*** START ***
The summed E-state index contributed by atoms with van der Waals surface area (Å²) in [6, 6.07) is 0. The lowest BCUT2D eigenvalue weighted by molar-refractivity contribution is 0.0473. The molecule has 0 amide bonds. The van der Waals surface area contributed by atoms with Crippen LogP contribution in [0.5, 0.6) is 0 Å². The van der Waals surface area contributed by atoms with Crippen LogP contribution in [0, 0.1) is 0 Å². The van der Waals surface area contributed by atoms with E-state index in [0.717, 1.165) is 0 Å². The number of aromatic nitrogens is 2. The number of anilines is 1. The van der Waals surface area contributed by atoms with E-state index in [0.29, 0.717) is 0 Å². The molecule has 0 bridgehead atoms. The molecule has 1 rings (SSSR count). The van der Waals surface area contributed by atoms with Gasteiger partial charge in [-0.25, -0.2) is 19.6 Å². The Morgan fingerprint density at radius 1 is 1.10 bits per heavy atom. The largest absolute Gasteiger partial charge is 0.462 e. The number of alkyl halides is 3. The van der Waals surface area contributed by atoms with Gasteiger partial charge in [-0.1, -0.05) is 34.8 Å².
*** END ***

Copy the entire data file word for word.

The summed E-state index contributed by atoms with van der Waals surface area (Å²) in [6, 6.07) is 0. The lowest BCUT2D eigenvalue weighted by molar-refractivity contribution is 0.0473. The molecule has 0 amide bonds. The van der Waals surface area contributed by atoms with Crippen LogP contribution in [0.5, 0.6) is 0 Å². The van der Waals surface area contributed by atoms with Crippen LogP contribution in [0, 0.1) is 0 Å². The van der Waals surface area contributed by atoms with E-state index in [0.717, 1.165) is 0 Å². The number of aromatic nitrogens is 2. The number of anilines is 1. The van der Waals surface area contributed by atoms with E-state index in [0.29, 0.717) is 0 Å². The molecule has 0 bridgehead atoms. The molecule has 1 rings (SSSR count). The van der Waals surface area contributed by atoms with Gasteiger partial charge in [-0.25, -0.2) is 19.6 Å². The Morgan fingerprint density at radius 1 is 1.10 bits per heavy atom. The largest absolute Gasteiger partial charge is 0.462 e. The number of alkyl halides is 3. The van der Waals surface area contributed by atoms with Gasteiger partial charge in [-0.1, -0.05) is 34.8 Å².